BloodAnother complex case for one of my favorite detectives, Chief of Police Nico Sirsky in romantic–and deadly–Paris, France. The City of Blood by Frederique Molay has him dealing with a corpse that has been buried for thirty years while facing his mother’s health crisis.

This case is unusual and fascinating. The famous artist, Samuel Cassian, created art with his famous banquet tableau, which he buried three decades ago to be dug up by archeologists. The site of the famous artwork was once a famous slaughterhouse. The art not only contains the remains of a banquet frozen in time, there’s also a corpse that is possibly the missing son of the artist.

“Cassian was no starving artist, though,” the prosecutor said. “He made a surgeon’s fortune from his pieces. Then he opened pop-up restaurants and organized interactive banquets.”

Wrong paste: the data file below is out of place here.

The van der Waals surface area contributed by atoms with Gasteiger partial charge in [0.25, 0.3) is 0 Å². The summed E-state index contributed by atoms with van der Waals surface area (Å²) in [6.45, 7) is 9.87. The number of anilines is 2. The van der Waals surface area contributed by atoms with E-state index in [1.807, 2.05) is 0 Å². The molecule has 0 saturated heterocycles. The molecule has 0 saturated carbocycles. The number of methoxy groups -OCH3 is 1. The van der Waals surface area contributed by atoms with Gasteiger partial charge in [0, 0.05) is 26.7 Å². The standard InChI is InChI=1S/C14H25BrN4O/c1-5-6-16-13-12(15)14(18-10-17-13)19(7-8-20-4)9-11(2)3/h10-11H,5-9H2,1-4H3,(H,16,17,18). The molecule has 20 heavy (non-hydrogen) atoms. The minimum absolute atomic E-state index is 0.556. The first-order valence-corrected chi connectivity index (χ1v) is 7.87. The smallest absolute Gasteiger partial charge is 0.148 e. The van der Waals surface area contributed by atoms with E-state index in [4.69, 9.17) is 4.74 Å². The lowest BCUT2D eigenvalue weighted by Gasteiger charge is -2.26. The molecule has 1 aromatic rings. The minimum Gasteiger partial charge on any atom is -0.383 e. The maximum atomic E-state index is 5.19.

“In the eighties he got tired of doing the same thing over and over and decided to have a final banquet,” Cohen said. “He wanted his guests to bury the remains, and he planned to have the whole thing dug up years later.”

The excavation had started a few days earlier, when reporters, scientists and artists came together to disinter the fragments. They planned to study the remnants and determine the work’s sustainability. It was nothing less than the first excavation of modern art.

“This is quite a scandal,” the prosecutor said. “Samuel Cassian is a prominent figure. The organizations sponsoring the event are going to go ballistic.”